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Mike Tyson and Roy Jones Jr comeback fight declared a DRAW as ageing legends clash in Los Angeles

Mike Tyson and Roy Jones Jr comeback fight declared a DRAW as ageing legends clash in Los Angeles
The exhibition bout between boxing icons Mike Tyson and Roy Jones Jr was scored as a draw as the two fighters met in an entertaining if predictable clash in Los Angeles.

With a combined age of 105, Tyson and Jones Jr were always unlikely to produce anything like the fireworks of their heyday but both men put on a passable show across eight two-minute rounds at the Staples Center. 

When the fighting was done, both men looked worn out after a bout in which large spells were spent in a clinch but Tyson in particular showed some flashes of his erstwhile brilliance and appeared to do the sharper work throughout the contest. 

Under the rules of the bout sanctioned by the California State Athletic Commission, no winner was declared in the ring but a panel of judges assembled by the WBC outside the arena announced that it should be a draw. 

Tyson, who was stepping between the ropes to compete for the first time since 2005, declared himself happy with the result — while Jones praised his fellow boxing icon but said he felt he had done enough to be declared the winner.

Anyone expecting anything like former glories from the two fighters would inevitably have been left disappointed by the contest, anticipation for which had been stoked by promoters with pay-per-views to sell and by the fighters themselves with their steady stream of short, slick clips on social media showing bursts of their supposedly enduring speed and power.

That was content made for the social media age but converting it into a longer contest — even if only across eight truncated rounds — was always likely to be a much bigger challenge.

In the event, 54-year-old former world heavyweight champion Tyson and erstwhile four-weight world champion Jones Jr, 51, battled through the bout admirably with enough glimpses of action to keep fans happy but mostly at a predictably plodding pace.

Confusion had abounded ahead of the bout over what exactly the rules were and whether knockouts would be allowed, but Tyson in particular looked like he was pressing for the win and potentially a fan-friendly finish.

The fighter once dubbed the ‘Baddest Man on the Planet’ was a sight to behold in his famous black shorts, and most observers would have picked him as their winner as he appeared to look livelier and do the sharper work across the eight rounds.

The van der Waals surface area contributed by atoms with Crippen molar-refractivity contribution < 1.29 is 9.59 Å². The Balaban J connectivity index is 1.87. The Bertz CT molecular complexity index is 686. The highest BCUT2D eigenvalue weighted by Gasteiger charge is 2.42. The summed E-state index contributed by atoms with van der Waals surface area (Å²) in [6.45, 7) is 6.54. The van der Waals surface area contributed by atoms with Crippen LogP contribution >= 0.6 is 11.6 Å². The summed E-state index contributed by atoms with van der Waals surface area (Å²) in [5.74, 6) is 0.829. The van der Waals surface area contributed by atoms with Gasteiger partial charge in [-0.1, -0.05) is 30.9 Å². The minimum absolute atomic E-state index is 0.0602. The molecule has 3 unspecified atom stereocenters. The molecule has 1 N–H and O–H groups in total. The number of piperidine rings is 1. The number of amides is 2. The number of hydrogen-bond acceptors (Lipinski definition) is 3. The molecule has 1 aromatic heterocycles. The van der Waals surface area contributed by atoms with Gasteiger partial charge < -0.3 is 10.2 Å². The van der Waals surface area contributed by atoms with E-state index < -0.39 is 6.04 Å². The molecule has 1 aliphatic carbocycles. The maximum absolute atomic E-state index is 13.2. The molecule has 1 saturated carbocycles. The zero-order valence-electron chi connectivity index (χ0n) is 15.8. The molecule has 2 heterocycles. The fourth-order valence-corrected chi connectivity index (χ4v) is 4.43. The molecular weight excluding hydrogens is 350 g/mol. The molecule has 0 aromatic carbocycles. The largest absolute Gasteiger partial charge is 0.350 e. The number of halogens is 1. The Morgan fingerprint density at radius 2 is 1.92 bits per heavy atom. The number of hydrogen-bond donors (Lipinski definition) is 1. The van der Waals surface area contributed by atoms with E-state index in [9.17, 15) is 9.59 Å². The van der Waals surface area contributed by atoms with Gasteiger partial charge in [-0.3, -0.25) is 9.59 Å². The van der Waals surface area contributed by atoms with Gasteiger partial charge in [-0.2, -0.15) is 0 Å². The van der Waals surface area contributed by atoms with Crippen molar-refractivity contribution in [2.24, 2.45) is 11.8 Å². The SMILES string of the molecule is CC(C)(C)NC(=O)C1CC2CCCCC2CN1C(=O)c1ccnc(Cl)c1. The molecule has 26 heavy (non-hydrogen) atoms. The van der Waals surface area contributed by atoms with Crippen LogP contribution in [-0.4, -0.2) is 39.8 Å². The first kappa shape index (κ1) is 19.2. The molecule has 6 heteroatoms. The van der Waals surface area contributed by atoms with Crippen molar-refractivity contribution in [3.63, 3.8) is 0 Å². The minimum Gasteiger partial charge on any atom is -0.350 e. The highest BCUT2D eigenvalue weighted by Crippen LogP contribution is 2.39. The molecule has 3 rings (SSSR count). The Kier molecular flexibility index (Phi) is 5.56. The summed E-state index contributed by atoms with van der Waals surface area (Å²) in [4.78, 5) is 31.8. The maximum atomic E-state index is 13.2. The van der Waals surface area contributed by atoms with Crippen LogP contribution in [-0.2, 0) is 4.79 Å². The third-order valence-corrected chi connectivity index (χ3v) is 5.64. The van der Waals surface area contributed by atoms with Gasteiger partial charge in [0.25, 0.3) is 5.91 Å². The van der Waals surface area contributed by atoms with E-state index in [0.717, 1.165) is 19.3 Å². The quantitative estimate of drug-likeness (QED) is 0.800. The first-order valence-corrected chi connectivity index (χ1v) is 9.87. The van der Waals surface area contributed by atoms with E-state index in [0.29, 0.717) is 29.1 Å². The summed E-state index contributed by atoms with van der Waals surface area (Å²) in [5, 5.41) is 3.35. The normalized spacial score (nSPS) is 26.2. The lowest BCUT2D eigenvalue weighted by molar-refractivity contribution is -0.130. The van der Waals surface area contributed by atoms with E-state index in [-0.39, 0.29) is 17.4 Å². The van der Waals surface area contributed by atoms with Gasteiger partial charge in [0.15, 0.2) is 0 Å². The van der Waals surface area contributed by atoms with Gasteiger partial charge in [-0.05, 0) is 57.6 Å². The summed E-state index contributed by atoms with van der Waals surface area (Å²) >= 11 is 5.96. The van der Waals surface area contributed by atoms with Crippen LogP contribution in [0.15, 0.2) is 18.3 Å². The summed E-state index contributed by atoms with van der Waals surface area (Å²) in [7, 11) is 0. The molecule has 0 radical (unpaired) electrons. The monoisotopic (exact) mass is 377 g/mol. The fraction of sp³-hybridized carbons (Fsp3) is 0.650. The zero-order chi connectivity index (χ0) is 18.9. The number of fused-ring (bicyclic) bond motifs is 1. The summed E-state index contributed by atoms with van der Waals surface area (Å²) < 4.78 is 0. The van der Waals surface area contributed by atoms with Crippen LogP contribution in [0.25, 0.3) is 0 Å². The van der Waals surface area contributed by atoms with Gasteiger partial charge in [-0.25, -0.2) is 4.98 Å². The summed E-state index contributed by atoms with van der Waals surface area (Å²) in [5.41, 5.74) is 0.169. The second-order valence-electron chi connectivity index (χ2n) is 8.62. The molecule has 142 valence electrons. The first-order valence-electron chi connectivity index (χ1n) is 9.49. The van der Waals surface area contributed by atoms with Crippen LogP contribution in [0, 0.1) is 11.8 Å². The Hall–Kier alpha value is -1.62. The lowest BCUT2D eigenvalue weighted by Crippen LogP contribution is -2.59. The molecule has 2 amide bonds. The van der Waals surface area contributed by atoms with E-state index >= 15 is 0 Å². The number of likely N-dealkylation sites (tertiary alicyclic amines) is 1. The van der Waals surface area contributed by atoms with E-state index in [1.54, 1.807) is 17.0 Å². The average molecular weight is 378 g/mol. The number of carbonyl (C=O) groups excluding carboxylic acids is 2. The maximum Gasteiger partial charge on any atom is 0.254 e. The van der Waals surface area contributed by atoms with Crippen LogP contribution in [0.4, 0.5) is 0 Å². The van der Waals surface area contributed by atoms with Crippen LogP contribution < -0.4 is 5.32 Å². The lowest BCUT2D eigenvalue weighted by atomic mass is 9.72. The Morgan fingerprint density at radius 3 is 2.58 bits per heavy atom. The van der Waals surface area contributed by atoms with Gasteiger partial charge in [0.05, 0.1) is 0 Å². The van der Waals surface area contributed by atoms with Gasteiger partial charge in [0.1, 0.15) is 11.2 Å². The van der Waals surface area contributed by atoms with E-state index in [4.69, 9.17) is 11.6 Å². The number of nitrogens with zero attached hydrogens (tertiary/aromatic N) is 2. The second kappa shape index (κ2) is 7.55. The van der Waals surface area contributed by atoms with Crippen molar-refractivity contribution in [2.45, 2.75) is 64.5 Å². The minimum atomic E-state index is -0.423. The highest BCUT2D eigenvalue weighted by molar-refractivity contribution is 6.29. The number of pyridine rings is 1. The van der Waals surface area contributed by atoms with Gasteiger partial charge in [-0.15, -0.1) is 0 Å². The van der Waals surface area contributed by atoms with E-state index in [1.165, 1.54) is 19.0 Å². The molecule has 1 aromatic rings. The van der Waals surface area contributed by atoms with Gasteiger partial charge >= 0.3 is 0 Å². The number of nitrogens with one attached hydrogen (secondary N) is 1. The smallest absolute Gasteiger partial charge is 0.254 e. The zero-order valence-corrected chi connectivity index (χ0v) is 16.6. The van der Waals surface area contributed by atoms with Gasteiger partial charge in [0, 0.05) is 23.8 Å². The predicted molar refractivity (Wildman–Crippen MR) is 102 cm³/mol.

Jones Jr, who holds dual American and Russian citizenship, seemed more content to let Tyson push the pace and did most of his work from a distance.

TYSON SHOWS FLASHES OF FORMER GLORY

From round one, Tyson showed his trademark head movement and landed a solid left hook, although Jones Jr remained unrattled.

Setting out his stall early, Jones Jr appeared more content to do his work from distance and utilizing his left jab.

Perhaps unsurprisingly, the pair began to clinch heavily for large spells from the second round in a bid to catch a breather. 

Showing his own eagerness, Tyson landed a body shot after the bell had gone at the end of the second round but any animosity or malicious intent was soon defused as the pair hugged.

Tyson continued to look the sharper man through the middle rounds, landing some clean punches but clearly lacking the power with which they were once laden.  

Iron Mike tried to work the body in round four and looked like he was pushing for the win, also connecting with some good shots at the end of the fifth stanza.  

The former heavyweight king started round six bouncing on his feet and again tried to press the pace, but Jones was again more cautious and more in keeping with the exhibition nature of the bout.

The 51-year-old did liven up in the closing two rounds, but there was never any sign of the fireworks craved by some fans.

RT

REMATCH ON THE CARDS? 

Tyson said afterwards that he was hoping it would not be a one-off comeback for him.

"Yeah but I’m good with a draw, because I entertained the crowd, the crowed was happy with it," he said.

“I’m used to doing it for three minutes, sometimes like two minutes or three minutes.

“I was very happy to be here, despite what everyone says I was happy to go to eight rounds.

“Nobody thought I could go eight rounds, but you've got to go the distance, that's boxing.”

Jones Jr praised Tyson, also hinting at a potential rematch.

“We've got to do this again, everybody loves Mike, I love Mike too but it's something else taking punches from Mike,” said Jones Jr, who called time on his 75-fight professional career as recently at 2018. 

“I'll go talk to my family, see how they feel about it and if they want to do it again, we'll do it again,” he added. 

Most boxing fans, meanwhile, will likely have been content to see this as a one-off spectacle and will simply be pleased that both emerged with their health intact – and their bank balances boosted. 

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